Applicants put off grad school in tough economy

A survey found medical students are less likely to decline admission.
December 01, 2009

As students across the country agonize over finding ways to pay for college in a down economy, a recent survey found medical school applicants are less likely than others to decline admissions because of financial reasons.
The survey found an overall increase in students declining admissions to graduate and professional schools for financial reasons, but found medical schools were least affected.
In 2009, 20 percent of medical school admissions officers reported an increase of applicants declining admissions for financial reasons compared to 2008, according to the survey. This compares to 28 percent of admissions officers at MBA programs and 39 percent at law schools.
More law and business students are postponing graduate school because those programs are more flexible than the predetermined pathways for medical students, said Jeff Koetje, director of pre-health programs for Kaplan Test Prep and Admissions.
“With the flexibility comes the opportunity [for students] to say ‘this is not the right time for me,’ ” he said.
Kaplan Test Prep and Admissions surveyed 82 Association of American Medical Colleges and compiled the results, which were released last month.
“It’s never good news to learn that more students are saying no to graduate school because of financial reasons and because of the economy,” Koetje said.
The cost of attending medical school at the University of Minnesota, including tuition, fees, books and room and board, is about $40,000 per year for in-state students.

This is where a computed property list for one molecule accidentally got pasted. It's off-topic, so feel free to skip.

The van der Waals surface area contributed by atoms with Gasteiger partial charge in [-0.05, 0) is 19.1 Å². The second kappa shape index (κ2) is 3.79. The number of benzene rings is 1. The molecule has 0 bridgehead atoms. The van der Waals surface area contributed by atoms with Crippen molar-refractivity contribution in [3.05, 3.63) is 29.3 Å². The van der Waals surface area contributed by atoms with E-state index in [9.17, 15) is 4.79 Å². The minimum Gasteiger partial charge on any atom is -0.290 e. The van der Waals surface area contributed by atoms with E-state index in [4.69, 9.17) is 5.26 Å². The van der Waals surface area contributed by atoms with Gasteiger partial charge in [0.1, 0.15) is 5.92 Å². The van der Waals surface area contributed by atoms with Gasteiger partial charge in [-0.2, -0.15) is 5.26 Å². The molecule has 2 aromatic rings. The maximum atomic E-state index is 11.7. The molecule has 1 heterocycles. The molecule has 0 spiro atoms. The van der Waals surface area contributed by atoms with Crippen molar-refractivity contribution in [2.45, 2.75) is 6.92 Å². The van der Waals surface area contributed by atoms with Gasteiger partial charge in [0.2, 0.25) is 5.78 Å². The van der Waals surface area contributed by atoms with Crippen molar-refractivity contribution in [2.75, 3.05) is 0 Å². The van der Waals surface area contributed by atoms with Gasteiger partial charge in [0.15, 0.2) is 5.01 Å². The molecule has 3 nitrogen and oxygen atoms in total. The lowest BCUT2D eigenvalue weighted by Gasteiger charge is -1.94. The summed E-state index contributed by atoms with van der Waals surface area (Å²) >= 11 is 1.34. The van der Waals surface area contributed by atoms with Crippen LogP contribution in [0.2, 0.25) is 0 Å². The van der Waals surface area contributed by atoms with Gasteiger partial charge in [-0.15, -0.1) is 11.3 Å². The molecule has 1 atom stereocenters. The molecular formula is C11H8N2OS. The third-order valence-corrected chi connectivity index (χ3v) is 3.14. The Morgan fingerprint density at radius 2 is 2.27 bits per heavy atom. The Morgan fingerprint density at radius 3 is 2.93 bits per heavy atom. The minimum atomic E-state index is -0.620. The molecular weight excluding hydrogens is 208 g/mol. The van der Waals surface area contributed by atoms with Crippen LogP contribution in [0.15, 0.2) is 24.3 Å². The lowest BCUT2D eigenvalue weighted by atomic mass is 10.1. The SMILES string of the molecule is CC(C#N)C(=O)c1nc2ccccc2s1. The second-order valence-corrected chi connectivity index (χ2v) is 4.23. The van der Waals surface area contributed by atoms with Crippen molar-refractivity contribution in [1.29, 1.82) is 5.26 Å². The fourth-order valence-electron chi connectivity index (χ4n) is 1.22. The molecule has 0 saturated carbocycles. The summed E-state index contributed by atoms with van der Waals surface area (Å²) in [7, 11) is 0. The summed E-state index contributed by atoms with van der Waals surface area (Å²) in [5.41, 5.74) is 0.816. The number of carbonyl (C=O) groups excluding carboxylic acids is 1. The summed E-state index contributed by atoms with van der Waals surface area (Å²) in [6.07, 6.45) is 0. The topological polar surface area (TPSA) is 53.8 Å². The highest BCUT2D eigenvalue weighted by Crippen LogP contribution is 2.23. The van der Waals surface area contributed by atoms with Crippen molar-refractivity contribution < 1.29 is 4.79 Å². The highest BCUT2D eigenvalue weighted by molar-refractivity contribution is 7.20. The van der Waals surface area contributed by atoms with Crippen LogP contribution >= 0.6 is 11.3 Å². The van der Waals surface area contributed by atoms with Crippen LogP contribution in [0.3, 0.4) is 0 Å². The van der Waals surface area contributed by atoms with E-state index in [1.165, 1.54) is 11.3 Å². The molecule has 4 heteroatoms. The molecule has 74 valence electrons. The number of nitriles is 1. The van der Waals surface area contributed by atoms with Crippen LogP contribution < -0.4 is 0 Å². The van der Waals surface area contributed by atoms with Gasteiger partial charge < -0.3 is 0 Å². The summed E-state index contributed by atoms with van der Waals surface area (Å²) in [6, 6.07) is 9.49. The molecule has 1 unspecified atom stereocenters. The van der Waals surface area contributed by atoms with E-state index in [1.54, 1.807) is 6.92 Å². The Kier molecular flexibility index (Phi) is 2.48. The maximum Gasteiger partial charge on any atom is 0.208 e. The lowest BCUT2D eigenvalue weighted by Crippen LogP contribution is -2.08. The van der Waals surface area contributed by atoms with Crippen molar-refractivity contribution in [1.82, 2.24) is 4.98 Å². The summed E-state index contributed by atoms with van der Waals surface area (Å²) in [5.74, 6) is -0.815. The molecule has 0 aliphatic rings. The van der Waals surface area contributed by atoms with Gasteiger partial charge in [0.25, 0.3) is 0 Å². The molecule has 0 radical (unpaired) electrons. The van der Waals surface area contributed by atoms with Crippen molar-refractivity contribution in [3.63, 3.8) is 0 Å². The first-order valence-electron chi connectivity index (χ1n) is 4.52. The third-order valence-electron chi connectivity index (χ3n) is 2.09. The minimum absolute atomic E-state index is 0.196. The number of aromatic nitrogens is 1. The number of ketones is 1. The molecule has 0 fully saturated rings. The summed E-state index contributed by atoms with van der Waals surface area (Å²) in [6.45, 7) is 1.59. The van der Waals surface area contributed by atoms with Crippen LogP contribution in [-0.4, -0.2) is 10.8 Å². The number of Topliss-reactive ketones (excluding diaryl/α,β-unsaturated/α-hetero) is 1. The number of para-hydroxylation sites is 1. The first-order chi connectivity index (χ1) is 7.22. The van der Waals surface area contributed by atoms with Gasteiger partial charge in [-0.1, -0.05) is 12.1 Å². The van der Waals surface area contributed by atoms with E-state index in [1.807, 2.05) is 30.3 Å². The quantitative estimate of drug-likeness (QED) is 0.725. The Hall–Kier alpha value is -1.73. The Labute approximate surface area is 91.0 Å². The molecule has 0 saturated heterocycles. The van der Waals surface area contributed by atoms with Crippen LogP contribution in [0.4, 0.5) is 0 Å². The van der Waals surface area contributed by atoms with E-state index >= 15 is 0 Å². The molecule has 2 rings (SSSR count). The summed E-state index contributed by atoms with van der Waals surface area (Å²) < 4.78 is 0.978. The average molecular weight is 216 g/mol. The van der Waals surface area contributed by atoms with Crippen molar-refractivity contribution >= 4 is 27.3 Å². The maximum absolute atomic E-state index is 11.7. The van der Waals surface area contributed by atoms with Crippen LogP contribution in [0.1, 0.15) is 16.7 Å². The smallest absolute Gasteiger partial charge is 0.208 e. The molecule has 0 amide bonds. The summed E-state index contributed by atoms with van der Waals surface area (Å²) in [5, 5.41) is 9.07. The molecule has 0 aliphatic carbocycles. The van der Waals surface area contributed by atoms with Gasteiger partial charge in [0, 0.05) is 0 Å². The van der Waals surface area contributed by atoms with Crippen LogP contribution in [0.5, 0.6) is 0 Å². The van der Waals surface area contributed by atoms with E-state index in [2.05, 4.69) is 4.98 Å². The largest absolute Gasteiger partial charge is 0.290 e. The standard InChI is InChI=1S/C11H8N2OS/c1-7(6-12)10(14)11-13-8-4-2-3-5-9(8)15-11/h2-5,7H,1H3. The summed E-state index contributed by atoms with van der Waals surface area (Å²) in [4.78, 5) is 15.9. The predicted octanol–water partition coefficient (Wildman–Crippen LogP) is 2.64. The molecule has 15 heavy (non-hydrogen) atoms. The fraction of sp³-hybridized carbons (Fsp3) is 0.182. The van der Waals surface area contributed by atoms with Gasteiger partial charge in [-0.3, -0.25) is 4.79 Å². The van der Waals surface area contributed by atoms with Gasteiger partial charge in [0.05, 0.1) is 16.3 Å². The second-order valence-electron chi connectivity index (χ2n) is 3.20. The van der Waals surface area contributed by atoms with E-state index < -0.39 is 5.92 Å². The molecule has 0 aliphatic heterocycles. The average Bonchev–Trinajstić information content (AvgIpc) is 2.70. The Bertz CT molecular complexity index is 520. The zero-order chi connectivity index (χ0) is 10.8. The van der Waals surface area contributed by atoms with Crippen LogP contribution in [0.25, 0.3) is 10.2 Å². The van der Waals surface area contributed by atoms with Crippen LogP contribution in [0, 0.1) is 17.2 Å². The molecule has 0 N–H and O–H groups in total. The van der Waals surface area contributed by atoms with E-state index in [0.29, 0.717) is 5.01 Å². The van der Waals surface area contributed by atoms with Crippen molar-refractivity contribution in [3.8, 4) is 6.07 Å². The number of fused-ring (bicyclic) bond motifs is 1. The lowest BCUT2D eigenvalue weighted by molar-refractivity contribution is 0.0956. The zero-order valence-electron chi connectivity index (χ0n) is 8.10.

Nick Wallace, director of admissions for the University’s Law School, said tuition costs are often an issue for students, but it generally doesn’t affect their decision to attend law school.
The University’s Law School, which costs $25,324 a year for resident tuition, received a 29 percent increase in applications in 2008, Wallace said. More than 90 percent of Law School students receive some form of financial aid in loans or scholarships.
“Affordability is always on the minds of students, and financial aid is important,” Wallace said.
Koetje noted that medical students are less impacted by education costs because many of them have been planning to become doctors since childhood.
“It’s been on their mind for a long time, so they’re not caught off guard by changes in the economy.”
Phillip Radke, a second-year University medical student, said he wasn’t concerned about financial costs when he first applied to medical school because he was already aware of the high tuition costs.
“Most people go into the process knowing that medical school costs hundreds of thousands of dollars,” he said. “You will be taking out loans, and it’s going to cost a lot of money.”
Radke mainly uses loans to pay for his education. He said he entered medical school under the assumption that someday he will have the ability to pay off those loans.

Comment Policy

The Minnesota Daily welcomes thoughtful discussion on all of our stories, but please keep comments civil and on-topic. Read our full guidelines here.
Minnesota Daily Serving the University of Minnesota Community since 1900